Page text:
27 April is Freedom Day in South Africa, celebrating the first democratic elections that happened on this day in 1994. But have we really achieved freedom for all in the more than 20 years since that historic day? I believe many South Africans do not feel free. Not free from poverty, not free from crime nor free from racism.
I am no sociologist or claiming to have exceptional insight into human behaviour, but perhaps South Africans can take a page from the book of the Wine Industry when it comes to embracing diversity, acknowledging the various styles and terroirs and influences – all contributing to a special product.
Embracing diversity, however, demands emotional intelligence. We need to be able to see from another perspective than our own. We cannot be ignorant. Not dismissing what we have been taught, to ensure better perspective, we have to be open to the bigger history and the complete story. We need to find the fine balance between being too sensitive and not being sensitive enough. No easy task, but definitely worth the effort. Of course, it is easier when everyone thinks and feels the same, but how interesting is that?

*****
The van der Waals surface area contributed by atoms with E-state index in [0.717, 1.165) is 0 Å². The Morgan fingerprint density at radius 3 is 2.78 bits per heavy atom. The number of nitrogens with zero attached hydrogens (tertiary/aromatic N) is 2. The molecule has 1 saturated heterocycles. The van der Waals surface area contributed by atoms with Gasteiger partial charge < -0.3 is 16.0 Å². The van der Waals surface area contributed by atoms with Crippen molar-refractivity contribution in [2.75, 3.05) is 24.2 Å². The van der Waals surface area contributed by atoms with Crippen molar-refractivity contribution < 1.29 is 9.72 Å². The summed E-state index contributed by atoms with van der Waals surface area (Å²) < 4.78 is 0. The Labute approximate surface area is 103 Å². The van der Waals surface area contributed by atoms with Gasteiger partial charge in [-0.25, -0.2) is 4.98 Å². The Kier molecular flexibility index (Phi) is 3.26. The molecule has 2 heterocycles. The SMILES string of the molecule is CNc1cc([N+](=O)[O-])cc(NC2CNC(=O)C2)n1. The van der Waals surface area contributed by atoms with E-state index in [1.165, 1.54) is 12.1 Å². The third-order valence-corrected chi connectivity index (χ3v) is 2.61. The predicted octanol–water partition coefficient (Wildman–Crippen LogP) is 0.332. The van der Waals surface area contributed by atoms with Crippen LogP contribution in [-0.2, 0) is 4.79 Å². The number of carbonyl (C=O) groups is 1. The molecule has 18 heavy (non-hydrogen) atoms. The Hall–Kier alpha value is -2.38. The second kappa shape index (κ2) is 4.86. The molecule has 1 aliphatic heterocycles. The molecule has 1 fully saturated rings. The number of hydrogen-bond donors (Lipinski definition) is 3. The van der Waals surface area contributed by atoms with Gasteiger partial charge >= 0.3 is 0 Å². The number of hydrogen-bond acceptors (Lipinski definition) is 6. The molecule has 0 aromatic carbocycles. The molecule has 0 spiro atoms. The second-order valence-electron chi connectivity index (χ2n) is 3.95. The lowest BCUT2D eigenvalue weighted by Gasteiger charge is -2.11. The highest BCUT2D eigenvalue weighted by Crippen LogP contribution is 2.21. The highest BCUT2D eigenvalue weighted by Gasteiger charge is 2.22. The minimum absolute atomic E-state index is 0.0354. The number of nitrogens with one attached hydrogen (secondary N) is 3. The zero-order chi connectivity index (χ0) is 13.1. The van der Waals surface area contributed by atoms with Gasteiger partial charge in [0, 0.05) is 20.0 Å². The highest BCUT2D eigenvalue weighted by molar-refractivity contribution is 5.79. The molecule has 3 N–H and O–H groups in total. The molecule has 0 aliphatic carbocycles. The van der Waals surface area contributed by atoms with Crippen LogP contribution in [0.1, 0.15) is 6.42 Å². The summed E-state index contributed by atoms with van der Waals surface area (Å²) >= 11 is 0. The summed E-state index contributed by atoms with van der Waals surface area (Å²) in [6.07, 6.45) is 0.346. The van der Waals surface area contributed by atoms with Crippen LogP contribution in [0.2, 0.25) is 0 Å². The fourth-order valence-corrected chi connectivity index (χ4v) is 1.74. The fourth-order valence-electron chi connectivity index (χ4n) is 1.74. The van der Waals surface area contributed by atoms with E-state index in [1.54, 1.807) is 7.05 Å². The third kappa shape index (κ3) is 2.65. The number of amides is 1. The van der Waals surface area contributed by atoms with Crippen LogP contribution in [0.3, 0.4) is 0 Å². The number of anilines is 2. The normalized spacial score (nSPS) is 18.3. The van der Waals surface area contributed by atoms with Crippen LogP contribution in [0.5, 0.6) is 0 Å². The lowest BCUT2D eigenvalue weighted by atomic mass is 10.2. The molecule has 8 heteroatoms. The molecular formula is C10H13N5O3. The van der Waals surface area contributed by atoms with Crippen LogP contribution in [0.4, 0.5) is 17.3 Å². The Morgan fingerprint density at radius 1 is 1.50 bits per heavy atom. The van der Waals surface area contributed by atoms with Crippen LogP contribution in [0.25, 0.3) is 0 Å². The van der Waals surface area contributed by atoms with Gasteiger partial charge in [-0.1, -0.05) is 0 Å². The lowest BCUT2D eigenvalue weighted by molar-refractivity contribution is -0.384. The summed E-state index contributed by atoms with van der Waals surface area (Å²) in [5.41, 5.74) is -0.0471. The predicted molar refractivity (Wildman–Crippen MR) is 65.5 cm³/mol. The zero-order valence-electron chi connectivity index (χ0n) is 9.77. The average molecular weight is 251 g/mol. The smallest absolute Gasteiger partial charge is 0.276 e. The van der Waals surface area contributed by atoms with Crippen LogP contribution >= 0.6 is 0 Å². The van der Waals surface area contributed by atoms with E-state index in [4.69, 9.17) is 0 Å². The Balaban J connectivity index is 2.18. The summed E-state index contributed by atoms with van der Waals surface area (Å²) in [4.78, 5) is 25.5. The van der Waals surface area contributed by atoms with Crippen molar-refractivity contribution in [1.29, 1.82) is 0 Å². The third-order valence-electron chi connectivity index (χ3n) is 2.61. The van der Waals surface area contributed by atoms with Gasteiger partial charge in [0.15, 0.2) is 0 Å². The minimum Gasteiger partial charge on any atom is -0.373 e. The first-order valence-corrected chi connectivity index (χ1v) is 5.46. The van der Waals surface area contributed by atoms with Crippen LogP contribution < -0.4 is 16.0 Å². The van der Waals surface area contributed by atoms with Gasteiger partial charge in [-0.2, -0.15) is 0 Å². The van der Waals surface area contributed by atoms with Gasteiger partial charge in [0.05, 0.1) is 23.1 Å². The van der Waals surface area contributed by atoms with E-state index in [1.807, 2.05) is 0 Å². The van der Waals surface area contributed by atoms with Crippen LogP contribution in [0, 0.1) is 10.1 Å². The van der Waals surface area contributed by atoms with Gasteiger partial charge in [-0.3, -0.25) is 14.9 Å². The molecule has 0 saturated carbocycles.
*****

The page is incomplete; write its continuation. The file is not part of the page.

This week, I read two articles that gave me hope that we might be moving in the right direction. Much work has been done from formal platforms about diversity, but having the buy-in from industry and individuals is crucial.
Following a recent racial incident, Starbucks will be closing thousands of its stores in America for an afternoon in May to present its 175 000 employees with racial-based education. Some call it a PR stunt, but closing down business to this scale, does say something about the importance of the matter and that racism is not always as obvious as we think. “Starbucks’ chief executive, Kevin Johnson, said this week that the training would be ‘designed to address implicit bias, promote conscious inclusion, prevent discrimination and ensure everyone inside a Starbucks store feels safe and welcome.'” (Read more)
Then I saw Jo Prins and Melusi Tshabalala’ s initiative on Facebook. Trying to get together diverse cultural groups in order to get to know each other and perhaps understand each other slightly better. This does not mean we have to ignore our own identities, it means we learn to also embrace and enjoy the identities of others. (Read the post)
Each of us should take responsibility for opening our own minds and striving towards freedom – also from our own prejudice.
Happy Freedom Day!